« Reply #2688 on: March 09, 2017, 12:47:18 PM »
Found out my chronically bad with money aunt has three storage units and is about to lose them all. This isn't the first time. Meanwhile I posted something for sale on Facebook and she wants it...

Vindicated

  • Handlebar Stache
  • *****
  • Posts: 1135
  • Age: 33
  • Location: Indianapolis
Re: Relatives who just don't get it
« Reply #2689 on: March 09, 2017, 12:56:01 PM »
Found out my chronically bad with money aunt has three storage units and is about to lose them all. This isn't the first time. Meanwhile I posted something for sale on Facebook and she wants it...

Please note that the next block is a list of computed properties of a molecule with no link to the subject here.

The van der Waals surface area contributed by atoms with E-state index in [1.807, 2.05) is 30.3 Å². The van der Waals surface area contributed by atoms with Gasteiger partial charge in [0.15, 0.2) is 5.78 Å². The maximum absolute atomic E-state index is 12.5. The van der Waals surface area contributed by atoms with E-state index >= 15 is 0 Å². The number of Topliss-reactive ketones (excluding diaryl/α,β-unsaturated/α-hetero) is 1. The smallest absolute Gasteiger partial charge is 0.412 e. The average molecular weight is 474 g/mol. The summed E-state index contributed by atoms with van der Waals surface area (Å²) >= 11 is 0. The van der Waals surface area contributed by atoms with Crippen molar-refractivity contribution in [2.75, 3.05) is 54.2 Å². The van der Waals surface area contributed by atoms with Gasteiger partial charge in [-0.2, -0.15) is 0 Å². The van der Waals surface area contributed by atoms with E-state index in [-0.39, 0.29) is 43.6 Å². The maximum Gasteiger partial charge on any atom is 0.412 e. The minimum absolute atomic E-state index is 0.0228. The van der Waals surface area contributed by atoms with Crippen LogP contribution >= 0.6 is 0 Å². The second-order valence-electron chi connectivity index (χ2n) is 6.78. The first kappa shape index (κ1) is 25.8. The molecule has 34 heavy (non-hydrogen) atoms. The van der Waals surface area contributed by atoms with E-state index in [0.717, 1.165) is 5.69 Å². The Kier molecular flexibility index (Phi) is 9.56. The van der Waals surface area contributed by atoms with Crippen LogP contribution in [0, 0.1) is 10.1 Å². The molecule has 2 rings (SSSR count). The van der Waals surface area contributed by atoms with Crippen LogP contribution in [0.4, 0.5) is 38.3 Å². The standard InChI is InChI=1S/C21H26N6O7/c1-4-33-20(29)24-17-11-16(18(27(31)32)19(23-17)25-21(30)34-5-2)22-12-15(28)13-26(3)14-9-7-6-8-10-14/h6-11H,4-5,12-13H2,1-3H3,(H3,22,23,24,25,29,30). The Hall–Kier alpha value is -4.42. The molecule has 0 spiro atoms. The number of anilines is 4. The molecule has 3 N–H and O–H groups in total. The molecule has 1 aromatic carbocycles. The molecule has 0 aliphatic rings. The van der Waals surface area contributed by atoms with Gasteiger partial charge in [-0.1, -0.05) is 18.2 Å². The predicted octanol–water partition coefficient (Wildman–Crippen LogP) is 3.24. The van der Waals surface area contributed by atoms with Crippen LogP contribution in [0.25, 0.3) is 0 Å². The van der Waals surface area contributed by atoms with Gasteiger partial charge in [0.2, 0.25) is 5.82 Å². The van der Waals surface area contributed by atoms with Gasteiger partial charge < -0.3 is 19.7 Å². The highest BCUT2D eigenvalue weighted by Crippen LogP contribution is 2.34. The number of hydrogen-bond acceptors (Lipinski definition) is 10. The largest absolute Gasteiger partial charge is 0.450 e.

Buy up her storage units and sell the goods back to her!

Seriously though, that's out of control.
My MMM Journal: https://forum.mrmoneymustache.com/journals/my-almost-perfect-life-experience/

"Remember that sometimes not getting what you want is a wonderful stroke of luck. - Dalai Lama

Metric Mouse

  • Walrus Stache
  • *******
  • Posts: 5311
  • FU @ 22. F.I.R.E before 23
Re: Relatives who just don't get it
« Reply #2690 on: March 09, 2017, 01:09:26 PM »

Or, if you use your surplus cooking grease for more cooking, candle wax will also work. As in, you can save the drips and puddles of wax and the burnt-out stubs of candles, melt that all together and pour it over the dryer lint/sawdust.

The only problem is, before my fire gets going, it smells like gardenia.

I use old candle stubs to make new candles. I have a few candle shapes and some rope. It works pretty well.
I used to burn my old rope. Now I use all my rope to make belts and guitar straps that last for years.
Give me one fine day of plain sailing weather and I can mess up anything.

MustacheMathTM

Guava

  • Stubble